Also, when you hover your cursor over a feature, the feature will pre-highlight in a transparent green color. This is a huge improvement over highlighting the feature edges in red and will make it easier to identify the feature you want to select.

Figure 5

Tapered Extrude

The Extrude feature has a new option to Add Taper to the sides of the extruded feature. This is the same as adding a Draft feature with the Sketching Plane as the Hinge. For Designers that model molded or cast parts, this can save time and reduce feature count.

Figure 6

The New Edit Capabilities

When a feature is edited, several interesting things happen:

The active feature is highlighted in orange
Dimensions and drag handles are displayed
For sketched features, the profile is also shown

Figure 7

Drag the handles to resize or reposition the feature. The intersection of the active feature with the rest of the model is constantly regenerated. Also, Creo does not “roll back” the model, so you are seeing the active feature intersected with features that follow it. This is similar to Dynamic Regen from prior releases, but with much improved performance.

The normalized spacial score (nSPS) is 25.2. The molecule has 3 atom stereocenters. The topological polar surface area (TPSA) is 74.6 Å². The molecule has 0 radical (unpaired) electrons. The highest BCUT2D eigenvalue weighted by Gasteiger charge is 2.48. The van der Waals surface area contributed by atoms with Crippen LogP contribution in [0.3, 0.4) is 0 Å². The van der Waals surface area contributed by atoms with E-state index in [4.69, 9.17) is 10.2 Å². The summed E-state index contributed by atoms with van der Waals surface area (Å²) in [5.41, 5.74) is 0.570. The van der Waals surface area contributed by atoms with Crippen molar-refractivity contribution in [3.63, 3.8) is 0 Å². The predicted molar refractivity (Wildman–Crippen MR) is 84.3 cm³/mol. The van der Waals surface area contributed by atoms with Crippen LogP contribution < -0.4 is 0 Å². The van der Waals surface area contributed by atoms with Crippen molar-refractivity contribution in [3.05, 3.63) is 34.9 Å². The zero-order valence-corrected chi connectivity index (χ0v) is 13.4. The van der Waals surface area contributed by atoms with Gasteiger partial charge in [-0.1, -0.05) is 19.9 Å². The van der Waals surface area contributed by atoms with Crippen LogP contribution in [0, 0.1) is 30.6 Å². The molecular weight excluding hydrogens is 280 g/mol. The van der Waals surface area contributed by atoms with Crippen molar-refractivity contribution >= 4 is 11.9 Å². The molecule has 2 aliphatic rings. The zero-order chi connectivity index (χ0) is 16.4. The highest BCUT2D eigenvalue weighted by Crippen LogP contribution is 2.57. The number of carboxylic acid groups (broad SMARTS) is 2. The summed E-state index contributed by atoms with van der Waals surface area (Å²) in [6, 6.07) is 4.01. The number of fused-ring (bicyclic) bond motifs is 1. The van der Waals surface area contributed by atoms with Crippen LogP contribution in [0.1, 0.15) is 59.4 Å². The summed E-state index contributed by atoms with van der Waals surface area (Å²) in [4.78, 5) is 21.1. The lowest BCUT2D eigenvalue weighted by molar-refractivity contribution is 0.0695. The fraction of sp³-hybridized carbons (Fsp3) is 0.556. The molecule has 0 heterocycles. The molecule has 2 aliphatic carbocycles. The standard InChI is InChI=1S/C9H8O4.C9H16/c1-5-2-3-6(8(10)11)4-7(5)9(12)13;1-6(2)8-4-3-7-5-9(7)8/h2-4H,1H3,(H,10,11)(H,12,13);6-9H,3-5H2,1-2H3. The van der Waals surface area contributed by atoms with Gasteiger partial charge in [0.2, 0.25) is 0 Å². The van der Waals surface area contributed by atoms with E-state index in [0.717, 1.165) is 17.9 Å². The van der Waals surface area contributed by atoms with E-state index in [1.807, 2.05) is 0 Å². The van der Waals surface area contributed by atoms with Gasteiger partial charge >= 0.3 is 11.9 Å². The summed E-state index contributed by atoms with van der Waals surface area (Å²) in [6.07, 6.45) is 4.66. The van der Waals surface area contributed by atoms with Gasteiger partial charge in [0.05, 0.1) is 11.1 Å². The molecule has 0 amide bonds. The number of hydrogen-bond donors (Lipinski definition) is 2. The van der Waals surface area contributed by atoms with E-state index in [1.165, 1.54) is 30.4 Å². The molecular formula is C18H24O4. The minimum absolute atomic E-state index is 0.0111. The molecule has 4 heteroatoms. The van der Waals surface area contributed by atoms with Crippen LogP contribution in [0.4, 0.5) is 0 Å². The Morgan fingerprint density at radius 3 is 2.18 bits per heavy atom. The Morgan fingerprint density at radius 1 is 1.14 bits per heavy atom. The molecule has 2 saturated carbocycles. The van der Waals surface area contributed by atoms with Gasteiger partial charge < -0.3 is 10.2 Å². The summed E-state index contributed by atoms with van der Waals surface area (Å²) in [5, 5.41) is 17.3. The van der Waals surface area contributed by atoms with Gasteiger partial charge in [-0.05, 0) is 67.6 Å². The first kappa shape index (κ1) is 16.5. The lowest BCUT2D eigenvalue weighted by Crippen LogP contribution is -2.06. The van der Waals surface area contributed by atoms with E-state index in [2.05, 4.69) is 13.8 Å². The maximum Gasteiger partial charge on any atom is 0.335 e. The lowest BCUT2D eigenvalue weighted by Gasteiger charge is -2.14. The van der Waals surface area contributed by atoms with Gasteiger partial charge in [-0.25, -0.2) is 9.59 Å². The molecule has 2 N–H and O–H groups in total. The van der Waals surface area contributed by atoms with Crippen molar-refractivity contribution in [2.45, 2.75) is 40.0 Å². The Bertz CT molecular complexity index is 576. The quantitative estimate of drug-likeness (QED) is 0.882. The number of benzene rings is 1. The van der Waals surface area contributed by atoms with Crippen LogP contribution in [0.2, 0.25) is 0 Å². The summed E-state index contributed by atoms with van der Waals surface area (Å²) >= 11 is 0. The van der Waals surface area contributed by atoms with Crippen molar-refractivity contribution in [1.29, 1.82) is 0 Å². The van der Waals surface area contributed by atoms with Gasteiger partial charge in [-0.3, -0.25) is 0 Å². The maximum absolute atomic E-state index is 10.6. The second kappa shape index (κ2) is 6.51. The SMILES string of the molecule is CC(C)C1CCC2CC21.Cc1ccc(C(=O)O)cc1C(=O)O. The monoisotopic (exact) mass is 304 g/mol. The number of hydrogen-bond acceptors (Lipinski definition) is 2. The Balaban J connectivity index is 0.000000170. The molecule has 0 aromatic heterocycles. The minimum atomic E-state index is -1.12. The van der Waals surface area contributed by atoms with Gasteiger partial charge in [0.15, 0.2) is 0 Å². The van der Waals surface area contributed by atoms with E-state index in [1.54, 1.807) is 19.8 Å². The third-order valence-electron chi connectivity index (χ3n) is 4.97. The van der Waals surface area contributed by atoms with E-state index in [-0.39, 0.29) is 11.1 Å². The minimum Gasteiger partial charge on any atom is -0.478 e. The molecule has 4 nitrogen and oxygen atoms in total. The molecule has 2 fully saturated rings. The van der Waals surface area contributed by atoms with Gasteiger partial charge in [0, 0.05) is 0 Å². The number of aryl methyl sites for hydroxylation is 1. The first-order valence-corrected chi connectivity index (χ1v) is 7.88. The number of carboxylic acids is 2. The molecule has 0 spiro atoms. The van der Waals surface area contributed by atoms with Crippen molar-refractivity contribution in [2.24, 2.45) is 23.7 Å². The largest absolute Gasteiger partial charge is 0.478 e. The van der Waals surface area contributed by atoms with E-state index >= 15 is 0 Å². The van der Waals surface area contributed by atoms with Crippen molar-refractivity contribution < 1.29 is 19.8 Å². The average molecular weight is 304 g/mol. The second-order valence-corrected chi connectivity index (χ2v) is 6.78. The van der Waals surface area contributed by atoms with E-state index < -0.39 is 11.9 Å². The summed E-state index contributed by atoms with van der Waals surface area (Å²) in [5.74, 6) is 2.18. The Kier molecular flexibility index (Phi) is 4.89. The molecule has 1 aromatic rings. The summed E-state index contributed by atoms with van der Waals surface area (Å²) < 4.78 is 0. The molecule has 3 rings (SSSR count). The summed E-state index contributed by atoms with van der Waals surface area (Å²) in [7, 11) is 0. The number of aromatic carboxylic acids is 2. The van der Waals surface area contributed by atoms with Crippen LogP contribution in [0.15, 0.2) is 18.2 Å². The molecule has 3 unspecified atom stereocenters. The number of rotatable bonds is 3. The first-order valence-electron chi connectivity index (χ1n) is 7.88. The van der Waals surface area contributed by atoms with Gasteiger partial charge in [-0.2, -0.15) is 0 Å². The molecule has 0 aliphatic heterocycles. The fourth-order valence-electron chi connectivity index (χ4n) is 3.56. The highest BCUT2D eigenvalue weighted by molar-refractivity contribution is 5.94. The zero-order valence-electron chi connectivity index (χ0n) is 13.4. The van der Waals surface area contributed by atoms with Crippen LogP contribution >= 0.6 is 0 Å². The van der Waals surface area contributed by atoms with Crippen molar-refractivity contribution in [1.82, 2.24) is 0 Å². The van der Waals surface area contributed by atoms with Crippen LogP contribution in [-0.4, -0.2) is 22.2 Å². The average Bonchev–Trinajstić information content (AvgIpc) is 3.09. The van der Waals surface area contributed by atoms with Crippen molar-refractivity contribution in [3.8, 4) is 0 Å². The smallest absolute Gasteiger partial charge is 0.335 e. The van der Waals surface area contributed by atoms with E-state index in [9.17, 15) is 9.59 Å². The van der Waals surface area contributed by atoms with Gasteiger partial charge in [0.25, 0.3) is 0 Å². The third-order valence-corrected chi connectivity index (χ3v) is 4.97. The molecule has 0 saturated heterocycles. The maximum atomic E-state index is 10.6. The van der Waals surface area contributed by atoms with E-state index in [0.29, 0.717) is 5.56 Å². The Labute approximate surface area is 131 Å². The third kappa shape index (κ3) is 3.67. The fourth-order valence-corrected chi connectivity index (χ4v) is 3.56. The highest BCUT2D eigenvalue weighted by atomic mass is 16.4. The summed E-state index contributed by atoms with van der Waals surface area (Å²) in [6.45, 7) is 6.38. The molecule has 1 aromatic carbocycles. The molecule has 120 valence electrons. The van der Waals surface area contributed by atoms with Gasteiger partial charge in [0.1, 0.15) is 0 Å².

Figure 8

Drag the vertices of the sketch or the dimension arrow heads. When you drag a sketch vertex, you can move it “left/right” or “up/down”. However, if you drag the white arrowhead of a dimension, you can only resize the sketch in that direction.

Figure 9

Select a dimension and enter a new value. If you know the precise size you need, entering the value is faster than dragging to that value.
Select a different feature and keep on editing! This is a new paradigm you may need to get used to. Since the model is continuously regenerated, you can quickly edit many features using this technique.